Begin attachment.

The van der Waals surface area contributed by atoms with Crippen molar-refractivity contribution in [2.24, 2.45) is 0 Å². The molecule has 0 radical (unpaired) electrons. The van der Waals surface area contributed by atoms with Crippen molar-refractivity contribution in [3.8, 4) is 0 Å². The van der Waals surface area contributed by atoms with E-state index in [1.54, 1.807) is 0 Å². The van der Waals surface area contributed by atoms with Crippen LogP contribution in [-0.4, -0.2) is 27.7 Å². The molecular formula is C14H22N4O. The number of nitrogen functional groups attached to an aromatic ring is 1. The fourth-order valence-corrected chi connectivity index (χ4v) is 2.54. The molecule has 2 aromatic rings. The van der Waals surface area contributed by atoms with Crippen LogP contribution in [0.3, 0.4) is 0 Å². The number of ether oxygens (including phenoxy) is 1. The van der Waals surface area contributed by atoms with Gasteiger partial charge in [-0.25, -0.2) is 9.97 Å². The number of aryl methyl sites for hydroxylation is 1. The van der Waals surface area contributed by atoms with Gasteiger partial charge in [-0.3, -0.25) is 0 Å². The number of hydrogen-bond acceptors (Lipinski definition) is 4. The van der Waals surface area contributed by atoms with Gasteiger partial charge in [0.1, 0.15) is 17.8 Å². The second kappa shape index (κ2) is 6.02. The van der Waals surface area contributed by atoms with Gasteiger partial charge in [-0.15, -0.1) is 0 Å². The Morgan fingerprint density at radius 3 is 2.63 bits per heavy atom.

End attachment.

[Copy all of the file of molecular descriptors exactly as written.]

The van der Waals surface area contributed by atoms with Crippen molar-refractivity contribution in [2.24, 2.45) is 0 Å². The molecule has 0 radical (unpaired) electrons. The van der Waals surface area contributed by atoms with Crippen molar-refractivity contribution in [3.8, 4) is 0 Å². The van der Waals surface area contributed by atoms with E-state index in [1.54, 1.807) is 0 Å². The van der Waals surface area contributed by atoms with Crippen LogP contribution in [-0.4, -0.2) is 27.7 Å². The molecular formula is C14H22N4O. The number of nitrogen functional groups attached to an aromatic ring is 1. The fourth-order valence-corrected chi connectivity index (χ4v) is 2.54. The molecule has 2 aromatic rings. The van der Waals surface area contributed by atoms with Crippen LogP contribution in [0.3, 0.4) is 0 Å². The number of ether oxygens (including phenoxy) is 1. The van der Waals surface area contributed by atoms with Gasteiger partial charge in [-0.25, -0.2) is 9.97 Å². The number of aryl methyl sites for hydroxylation is 1. The van der Waals surface area contributed by atoms with Gasteiger partial charge in [-0.3, -0.25) is 0 Å². The number of hydrogen-bond acceptors (Lipinski definition) is 4. The van der Waals surface area contributed by atoms with Gasteiger partial charge in [0.1, 0.15) is 17.8 Å². The second kappa shape index (κ2) is 6.02. The van der Waals surface area contributed by atoms with Gasteiger partial charge in [-0.15, -0.1) is 0 Å². The Morgan fingerprint density at radius 3 is 2.63 bits per heavy atom.